Mapping the Sounds Around You

Summary

What sounds do you hear around you? How many different sounds can you identify? This activity asks you to listen to sounds in your environment and record them in a sound map. 

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Before you get started
  • Collect all materials listed below. 
  • You will be asked to spend some time outside with safe distance from other people. Check in with a family member before going outside. 
Vocabulary
  • Map legend: a visual explanation of the symbols used on a map 
Materials
LISTEN

Find a safe place outside to sit or stand for at least 5 minutes, ideally 10 minutes or more.  You can also complete this activity sitting inside near an open window. Once you have chosen a spot, listen carefully to the sounds around you.

DRAW/WRITE

Fill out your sound map. Follow the directions on the worksheet. If you can’t print out the document, refer to the directions and create your soundmap on a piece of paper.

WRITE 

Now that you have completed your sound map, write the answers to the following questions:

  • What were some of the sounds you noticed? Did any sounds surprise you?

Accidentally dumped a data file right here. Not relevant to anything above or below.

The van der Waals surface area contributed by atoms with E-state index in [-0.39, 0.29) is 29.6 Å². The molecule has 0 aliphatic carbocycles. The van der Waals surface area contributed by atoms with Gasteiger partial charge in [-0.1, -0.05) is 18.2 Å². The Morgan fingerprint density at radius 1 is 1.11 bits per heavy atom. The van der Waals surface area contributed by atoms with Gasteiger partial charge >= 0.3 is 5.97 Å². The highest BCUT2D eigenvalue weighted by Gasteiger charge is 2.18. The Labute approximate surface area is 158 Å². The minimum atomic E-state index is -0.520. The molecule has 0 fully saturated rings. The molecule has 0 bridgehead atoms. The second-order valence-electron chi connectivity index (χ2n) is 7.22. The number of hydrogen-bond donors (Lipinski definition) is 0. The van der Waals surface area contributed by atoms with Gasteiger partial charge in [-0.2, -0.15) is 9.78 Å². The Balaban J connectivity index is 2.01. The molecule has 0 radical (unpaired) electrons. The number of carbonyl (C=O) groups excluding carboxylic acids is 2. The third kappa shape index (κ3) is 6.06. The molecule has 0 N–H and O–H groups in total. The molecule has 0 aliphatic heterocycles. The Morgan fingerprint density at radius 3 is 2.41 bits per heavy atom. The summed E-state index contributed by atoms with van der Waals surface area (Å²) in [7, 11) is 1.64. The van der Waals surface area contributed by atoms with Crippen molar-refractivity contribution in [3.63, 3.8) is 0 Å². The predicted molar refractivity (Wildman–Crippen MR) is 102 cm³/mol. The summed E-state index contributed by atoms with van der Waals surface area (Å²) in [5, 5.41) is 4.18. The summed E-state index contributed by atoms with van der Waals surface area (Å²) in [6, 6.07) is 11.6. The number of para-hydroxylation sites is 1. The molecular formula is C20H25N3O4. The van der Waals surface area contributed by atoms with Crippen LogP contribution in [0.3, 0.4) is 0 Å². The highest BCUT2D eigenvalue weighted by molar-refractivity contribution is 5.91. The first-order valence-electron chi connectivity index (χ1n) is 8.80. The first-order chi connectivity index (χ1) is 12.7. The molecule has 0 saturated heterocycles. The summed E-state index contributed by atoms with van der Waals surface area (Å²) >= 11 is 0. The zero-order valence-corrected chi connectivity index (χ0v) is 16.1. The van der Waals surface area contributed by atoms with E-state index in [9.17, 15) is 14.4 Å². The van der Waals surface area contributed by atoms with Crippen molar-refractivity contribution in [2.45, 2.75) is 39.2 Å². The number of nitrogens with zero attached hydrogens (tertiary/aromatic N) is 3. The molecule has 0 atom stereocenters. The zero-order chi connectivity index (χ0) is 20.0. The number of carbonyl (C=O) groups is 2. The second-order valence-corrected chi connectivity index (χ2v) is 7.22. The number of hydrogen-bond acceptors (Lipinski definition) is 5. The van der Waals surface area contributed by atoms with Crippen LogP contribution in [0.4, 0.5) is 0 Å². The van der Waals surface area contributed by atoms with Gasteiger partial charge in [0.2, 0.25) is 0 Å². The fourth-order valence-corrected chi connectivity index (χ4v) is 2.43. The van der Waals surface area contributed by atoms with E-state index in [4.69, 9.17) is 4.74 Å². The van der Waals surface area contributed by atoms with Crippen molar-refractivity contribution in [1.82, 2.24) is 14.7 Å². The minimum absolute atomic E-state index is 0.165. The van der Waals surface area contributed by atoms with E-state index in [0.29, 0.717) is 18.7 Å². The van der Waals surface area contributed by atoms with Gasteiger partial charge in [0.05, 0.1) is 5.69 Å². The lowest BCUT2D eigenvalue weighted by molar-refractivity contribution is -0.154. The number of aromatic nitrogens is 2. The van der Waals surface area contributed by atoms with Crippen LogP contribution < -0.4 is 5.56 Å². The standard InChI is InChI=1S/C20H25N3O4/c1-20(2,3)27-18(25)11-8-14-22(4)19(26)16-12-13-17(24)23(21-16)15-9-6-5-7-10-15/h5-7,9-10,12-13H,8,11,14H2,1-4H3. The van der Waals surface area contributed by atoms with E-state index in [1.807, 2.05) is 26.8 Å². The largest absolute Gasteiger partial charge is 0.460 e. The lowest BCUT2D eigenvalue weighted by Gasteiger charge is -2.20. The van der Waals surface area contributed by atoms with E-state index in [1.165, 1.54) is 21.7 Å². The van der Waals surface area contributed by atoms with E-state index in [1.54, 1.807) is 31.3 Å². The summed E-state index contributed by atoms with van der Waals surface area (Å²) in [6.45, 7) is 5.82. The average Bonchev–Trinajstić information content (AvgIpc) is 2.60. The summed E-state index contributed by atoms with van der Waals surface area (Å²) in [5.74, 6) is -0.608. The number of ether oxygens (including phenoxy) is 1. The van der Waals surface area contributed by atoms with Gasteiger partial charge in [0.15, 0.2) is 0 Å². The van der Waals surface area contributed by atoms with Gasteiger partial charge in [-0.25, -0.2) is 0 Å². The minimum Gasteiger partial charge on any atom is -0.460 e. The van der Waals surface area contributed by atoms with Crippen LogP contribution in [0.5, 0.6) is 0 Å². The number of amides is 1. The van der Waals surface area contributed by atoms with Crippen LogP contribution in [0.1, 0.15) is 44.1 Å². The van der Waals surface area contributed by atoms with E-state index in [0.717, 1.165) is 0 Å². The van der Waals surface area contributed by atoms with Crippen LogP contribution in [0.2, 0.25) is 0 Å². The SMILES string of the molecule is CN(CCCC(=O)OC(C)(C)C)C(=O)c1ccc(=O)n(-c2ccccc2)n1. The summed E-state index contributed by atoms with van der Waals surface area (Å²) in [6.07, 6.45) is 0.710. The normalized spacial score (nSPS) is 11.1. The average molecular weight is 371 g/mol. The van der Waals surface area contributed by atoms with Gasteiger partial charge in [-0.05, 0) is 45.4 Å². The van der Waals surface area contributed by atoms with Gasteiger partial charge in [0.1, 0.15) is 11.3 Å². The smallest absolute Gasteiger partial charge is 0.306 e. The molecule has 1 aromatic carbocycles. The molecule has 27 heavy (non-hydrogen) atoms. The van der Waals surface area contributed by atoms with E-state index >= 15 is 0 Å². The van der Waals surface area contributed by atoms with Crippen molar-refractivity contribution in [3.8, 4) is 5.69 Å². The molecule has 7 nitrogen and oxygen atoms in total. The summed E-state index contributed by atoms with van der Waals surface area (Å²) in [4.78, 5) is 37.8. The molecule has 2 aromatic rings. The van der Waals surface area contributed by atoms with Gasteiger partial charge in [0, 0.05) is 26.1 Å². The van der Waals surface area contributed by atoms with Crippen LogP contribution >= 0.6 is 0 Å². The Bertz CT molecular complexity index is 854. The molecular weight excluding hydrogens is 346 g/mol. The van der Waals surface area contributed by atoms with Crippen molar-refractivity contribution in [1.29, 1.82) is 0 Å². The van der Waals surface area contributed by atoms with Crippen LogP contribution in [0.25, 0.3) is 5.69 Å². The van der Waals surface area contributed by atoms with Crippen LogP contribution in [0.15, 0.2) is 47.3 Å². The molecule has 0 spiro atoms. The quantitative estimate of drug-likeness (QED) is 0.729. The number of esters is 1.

• What were some of the sounds of nature you heard? Have you noticed or heard these nature sounds before doing this activity?
Student Notes
  • Prompt One: Take your soundmap outside the next day and see if you can recognize the same sounds. Circle the sounds you heard again. See if you can add new sounds to your map. 
  • Prompt Two: Look at your map again and identify which sounds are natural and which are sounds made by humans. Describe which sounds you identified and discuss them with a family member. Find a spot where you can hear nature and see if you hear more sounds from nature. 
  • Making a Sound Recording: Make an audio sound recording on your phone. Make 10, 30-second sound bites of different sounds in and around your home.
Notes for Teachers/Parents
  • This activity supports students in practicing reflection
  • This activity supports multimodal learning and sensory learning
  • This activity supports the development of relationships to food and the land.

Authored by Raquel Vigil